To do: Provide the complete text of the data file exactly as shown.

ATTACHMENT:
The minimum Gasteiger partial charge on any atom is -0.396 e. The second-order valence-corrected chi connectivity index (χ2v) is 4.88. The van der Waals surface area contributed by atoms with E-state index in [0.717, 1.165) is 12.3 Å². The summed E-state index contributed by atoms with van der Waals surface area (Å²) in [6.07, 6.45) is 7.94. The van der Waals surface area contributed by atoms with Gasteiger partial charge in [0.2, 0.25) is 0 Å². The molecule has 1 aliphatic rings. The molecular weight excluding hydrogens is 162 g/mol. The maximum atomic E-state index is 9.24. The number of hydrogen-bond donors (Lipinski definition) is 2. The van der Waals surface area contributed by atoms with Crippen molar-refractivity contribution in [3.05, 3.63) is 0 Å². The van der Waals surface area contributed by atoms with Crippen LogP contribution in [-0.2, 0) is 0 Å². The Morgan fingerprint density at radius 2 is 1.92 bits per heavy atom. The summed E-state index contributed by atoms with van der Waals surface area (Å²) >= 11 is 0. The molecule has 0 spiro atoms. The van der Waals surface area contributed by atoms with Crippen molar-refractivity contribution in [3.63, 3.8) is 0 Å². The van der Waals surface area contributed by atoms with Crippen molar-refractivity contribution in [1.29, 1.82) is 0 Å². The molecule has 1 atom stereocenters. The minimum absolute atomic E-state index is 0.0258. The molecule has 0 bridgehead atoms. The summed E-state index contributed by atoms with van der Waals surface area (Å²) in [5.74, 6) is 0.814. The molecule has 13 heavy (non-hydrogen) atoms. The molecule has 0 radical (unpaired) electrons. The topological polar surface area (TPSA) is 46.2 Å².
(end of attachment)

The minimum Gasteiger partial charge on any atom is -0.396 e. The second-order valence-corrected chi connectivity index (χ2v) is 4.88. The van der Waals surface area contributed by atoms with E-state index in [0.717, 1.165) is 12.3 Å². The summed E-state index contributed by atoms with van der Waals surface area (Å²) in [6.07, 6.45) is 7.94. The van der Waals surface area contributed by atoms with Gasteiger partial charge in [0.2, 0.25) is 0 Å². The molecule has 1 aliphatic rings. The molecular weight excluding hydrogens is 162 g/mol. The maximum atomic E-state index is 9.24. The number of hydrogen-bond donors (Lipinski definition) is 2. The van der Waals surface area contributed by atoms with Crippen molar-refractivity contribution in [3.05, 3.63) is 0 Å². The van der Waals surface area contributed by atoms with Crippen LogP contribution in [-0.2, 0) is 0 Å². The Morgan fingerprint density at radius 2 is 1.92 bits per heavy atom. The summed E-state index contributed by atoms with van der Waals surface area (Å²) >= 11 is 0. The molecule has 0 spiro atoms. The van der Waals surface area contributed by atoms with Crippen molar-refractivity contribution in [3.63, 3.8) is 0 Å². The van der Waals surface area contributed by atoms with Crippen molar-refractivity contribution in [1.29, 1.82) is 0 Å². The molecule has 1 atom stereocenters. The minimum absolute atomic E-state index is 0.0258. The molecule has 0 bridgehead atoms. The summed E-state index contributed by atoms with van der Waals surface area (Å²) in [5.74, 6) is 0.814. The molecule has 13 heavy (non-hydrogen) atoms. The molecule has 0 radical (unpaired) electrons. The topological polar surface area (TPSA) is 46.2 Å².